Have just finished reading Paul Auster’s The Brooklyn Follies
, and found it warmer and more character-driven than his earlier books. Unfortunately, traces of the mischievous postmodern Auster still remain -- for example, the central character is at work on a volume he calls “The Book of Human Folly”, and there’s a chapter that starts with an authorial intrusion, followed only by chunks of dialogue. These come across as tacked-on; indeed, Follies
would have been much stronger had it been told straight. Then, of course, there’s the very in-your-face ploy of having the book end on the morning of 9/11, underlining the obvious – that what came before is an essentially nostalgic and affectionate look at human foibles and desires, something that belongs to the past, as the world is now altered forever.
What is it with these boys from Brooklyn and their clever conceits? Jonathan Lethem’s The Fortress of Solitude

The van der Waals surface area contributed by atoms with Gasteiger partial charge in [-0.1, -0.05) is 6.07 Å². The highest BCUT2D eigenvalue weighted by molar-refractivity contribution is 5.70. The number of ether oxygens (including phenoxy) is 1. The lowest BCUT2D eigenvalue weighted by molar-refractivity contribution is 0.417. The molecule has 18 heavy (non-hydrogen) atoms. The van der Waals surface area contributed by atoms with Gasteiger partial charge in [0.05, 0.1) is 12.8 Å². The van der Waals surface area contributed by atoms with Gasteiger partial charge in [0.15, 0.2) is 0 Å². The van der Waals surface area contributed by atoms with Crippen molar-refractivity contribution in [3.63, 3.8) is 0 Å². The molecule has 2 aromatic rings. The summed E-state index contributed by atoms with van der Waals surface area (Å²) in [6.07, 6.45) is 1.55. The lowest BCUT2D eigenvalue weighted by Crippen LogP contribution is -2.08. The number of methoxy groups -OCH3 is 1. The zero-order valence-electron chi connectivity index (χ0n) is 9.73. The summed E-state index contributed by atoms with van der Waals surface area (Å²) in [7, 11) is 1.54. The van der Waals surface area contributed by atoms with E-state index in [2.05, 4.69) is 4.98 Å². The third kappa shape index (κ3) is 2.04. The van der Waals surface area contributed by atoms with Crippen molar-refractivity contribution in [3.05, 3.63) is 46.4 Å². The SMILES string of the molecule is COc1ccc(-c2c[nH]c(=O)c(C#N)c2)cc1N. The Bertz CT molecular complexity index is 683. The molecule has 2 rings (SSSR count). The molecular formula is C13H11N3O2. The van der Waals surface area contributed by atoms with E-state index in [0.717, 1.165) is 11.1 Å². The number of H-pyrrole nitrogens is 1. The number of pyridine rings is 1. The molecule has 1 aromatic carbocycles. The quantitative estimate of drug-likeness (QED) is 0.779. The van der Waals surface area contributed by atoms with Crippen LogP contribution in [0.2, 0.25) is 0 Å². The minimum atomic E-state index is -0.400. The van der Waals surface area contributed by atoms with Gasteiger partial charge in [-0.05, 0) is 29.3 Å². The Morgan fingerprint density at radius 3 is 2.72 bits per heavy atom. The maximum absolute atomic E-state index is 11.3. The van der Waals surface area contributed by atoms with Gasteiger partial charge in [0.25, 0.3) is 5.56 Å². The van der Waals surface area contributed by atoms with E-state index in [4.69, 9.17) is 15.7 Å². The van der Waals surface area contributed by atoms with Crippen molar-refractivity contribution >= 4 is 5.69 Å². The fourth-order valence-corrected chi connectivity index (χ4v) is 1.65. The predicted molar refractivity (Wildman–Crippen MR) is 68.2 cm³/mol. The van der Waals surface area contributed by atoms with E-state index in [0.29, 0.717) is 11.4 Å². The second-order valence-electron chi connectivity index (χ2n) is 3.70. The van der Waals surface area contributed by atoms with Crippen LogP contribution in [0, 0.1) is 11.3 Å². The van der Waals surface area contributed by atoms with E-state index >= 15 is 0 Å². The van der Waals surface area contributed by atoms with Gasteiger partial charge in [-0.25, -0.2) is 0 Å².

comes to mind: a well-written and extremely evocative Brooklyn bildungsroman
, it suffered because of some silly incidents involving superheroes and rings that enable you to fly.
It’s not that one is against postmodern musings, magic realism and pop culture in novels. (Playing with ideas of identity and subverting genres have served Auster well in The New York Trilogy
, for instance.) It’s just that in both of these works, there’s something deeper and more consequential which keeps getting held back by such tics.
Oh dear. Perhaps it’s just that one has been reading too much James Wood